No higher risk for colorectal adenomas with colonic diverticula

Reuters Health Information: No higher risk for colorectal adenomas with colonic diverticula

No higher risk for colorectal adenomas with colonic diverticula

Last Updated: 2015-11-17

By Laura Newman

NEW YORK (Reuters Health) - Patients with colonic diverticula have no greater risk for colorectal adenomas, according to a new prospective study.

"This finding should be reassuring for patients with diverticula," said Dr. Anne F. Peery of the University of North Carolina School of Medicine in Chapel Hill, in an interview with Reuters Health. "Most of the literature until now has not been done prospectively. Here, we did a very simple study, looking at first-time colonoscopy, looking meticulously for deep, large, inflamed pockets, and muscle hypertrophy."

Dr. Peery's team enrolled 624 patients undergoing first-time screening colonoscopy at the University of North Carolina Hospitals in Chapel Hill, between 2013 and 2015. Participants were age 30 and older, with an adequate preparation for colonoscopy and a complete examination to the cecum.

As reported online November 3 in the American Journal of Gastroenterology, 216 patients (35%) had one or more colorectal adenomas. There was no tie between diverticula identified on colonoscopy and an increased risk of adenoma (odds ratio, 1.0; 95% CI 0.7-1.4) or advanced adenoma (OR 0.8; 95% CI 0.4-1.5). Even patients with 10 or more diverticula did not have an elevated risk for adenoma (OR 1.1; 95% CI 0.7-1.8) compared to patients with no diverticula.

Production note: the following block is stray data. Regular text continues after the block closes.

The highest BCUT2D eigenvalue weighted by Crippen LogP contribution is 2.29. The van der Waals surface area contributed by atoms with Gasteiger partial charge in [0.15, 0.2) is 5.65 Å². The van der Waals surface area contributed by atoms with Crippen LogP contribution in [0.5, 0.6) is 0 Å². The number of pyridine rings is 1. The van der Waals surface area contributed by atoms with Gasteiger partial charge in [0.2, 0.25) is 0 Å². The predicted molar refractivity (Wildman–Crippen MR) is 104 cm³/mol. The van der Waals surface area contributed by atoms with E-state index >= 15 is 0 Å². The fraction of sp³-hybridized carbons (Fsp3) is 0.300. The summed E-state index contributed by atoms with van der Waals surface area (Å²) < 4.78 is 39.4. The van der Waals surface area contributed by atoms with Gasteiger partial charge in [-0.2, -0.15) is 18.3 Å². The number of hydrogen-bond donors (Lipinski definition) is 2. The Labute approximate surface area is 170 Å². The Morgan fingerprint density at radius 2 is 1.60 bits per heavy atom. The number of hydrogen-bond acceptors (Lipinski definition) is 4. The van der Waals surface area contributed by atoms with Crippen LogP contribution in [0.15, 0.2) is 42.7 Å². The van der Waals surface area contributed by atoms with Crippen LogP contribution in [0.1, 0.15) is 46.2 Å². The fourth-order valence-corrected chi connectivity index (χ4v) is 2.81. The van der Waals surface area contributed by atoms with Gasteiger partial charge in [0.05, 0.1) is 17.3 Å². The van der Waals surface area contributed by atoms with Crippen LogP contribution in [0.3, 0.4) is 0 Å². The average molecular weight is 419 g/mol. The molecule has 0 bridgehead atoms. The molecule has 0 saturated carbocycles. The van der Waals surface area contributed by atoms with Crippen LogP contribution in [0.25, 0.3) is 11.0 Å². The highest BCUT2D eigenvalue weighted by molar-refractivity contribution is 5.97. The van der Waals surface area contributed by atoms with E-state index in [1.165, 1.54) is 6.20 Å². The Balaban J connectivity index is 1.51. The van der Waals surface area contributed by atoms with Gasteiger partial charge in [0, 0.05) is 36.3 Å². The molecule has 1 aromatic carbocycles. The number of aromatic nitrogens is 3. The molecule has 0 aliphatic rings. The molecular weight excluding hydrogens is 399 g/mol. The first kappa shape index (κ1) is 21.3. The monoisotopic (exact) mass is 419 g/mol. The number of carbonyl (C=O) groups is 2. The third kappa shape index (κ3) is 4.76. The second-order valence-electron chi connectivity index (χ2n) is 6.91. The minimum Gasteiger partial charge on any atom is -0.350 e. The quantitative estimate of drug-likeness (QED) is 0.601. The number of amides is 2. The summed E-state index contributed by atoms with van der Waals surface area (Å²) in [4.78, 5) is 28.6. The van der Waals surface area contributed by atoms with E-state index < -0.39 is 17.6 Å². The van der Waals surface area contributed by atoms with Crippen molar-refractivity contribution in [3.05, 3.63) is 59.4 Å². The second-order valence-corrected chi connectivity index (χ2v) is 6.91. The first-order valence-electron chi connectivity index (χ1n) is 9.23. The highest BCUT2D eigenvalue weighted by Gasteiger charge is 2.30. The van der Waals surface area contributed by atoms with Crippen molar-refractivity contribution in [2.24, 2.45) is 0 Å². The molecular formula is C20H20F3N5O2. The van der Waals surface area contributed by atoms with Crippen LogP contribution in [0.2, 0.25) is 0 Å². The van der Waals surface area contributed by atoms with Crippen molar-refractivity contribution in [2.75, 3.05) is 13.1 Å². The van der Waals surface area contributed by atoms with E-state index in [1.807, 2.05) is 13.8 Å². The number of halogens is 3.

In terms of location, colonic diverticula were not linked to an increased risk of proximal (OR 1.0; 95% CI 0.6-1.6) or distal adenoma (OR 1.0; 95% CI 0.6-1.7).

Dr. Peery explained, "Diverticula can distort the architecture of the colon and they are very common. Whether diverticula are linked to adenomas has been a question until now."

Dr. Thomas Imperiale of Indiana University and the Regenstrief Health Center in Indianapolis, who has studied screening for colorectal cancer, praised the research in a telephone interview with Reuters Health.

"This is a very well done study by a very careful group of investigators finding no association between diverticulosis and adenomas," he said. "What's different about this study is that it was done prospectively and very carefully. The investigators counted adenomas meticulously and adjusted thoroughly for confounders."

He added: "The only drawback is that the sample sizes were small and some of the confidence intervals were rather broad."

Dr. Imperiale cautioned that the study is also limited to first-time screening. Therefore, "you can't really say anything definitive about the relationship between diverticulosis and adenoma risk beyond the fist-time screening subgroup," he said.


Am J Gastroenterol 2015.

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